JCK - A Veteran-Owned Small Business

since 1989

America Support You
4348 Pine Grove Ave
Fort Gratiot MI USA
V: 810 982-8639
Business Event Analysis & Modeling (BEAM™)

BEAM™ for Decision Support Systems

Extended Relational Analysis (ERA™)

Structured Query Language (SQL)

Course Offerings

Schedule & Registration

What is User Focused Data Architecture?

The industry standard data access language.

Whether your system is client/server, web-based, SOA, or even an old green-screen mainframe application, it's probably based on a database that uses Structured Query Language.

If your data is stored in a SQL database, that means you can usually access the data directly without having to go through your application. Why would you want to do that? There may be many reasons, like:

  • Ad-hoc reporting - Your production system may not produce all the reports you wish, or you may wish to enhance ones that it already has.
  • Decision support systems - You may want to reformat your data into more useable structures, or feed other systems from your various production environments. You may want to summarize or analyze your data in new ways.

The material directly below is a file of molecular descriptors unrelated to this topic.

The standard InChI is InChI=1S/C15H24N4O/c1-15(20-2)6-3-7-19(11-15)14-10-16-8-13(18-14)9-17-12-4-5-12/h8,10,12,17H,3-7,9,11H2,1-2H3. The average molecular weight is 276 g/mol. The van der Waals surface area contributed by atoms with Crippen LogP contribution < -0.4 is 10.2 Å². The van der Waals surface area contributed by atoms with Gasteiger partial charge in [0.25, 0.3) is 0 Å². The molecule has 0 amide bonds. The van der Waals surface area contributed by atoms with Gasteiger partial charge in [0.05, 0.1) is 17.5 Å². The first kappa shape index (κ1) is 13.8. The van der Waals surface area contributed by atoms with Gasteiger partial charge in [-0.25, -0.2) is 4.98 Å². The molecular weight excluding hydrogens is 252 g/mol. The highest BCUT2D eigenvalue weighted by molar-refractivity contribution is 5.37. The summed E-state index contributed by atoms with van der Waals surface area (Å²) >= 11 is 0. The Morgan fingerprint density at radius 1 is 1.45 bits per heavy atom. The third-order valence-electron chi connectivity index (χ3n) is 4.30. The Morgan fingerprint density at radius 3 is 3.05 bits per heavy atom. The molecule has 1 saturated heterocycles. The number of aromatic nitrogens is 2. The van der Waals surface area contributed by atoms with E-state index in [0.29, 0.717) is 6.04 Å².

• System Enhancements - You may want to develop new systems that "tap into" existing systems, or add capabilities like web reporting.
SQL is the key to all these efforts and more. Fortunately, SQL is easy for technical and non-technical staff to learn.

Why learn SQL?

Structured Query Language is the common language of database systems. Though different vendors such as Oracle and IBM have slightly varied dialects, a knowledge of basic SQL will enable you to "get beneath" your operational systems and question the data directly to get the answers you need.

If you're like most organizations, you cannot get the information you need because you are swimming in raw data. Thousands of records to sort through, reams of reports that require manual scanning wouldn't it be nice to be able to quickly narrow down and summarize all that to get just the information you need to answer your questions? That's what SQL can do for you.

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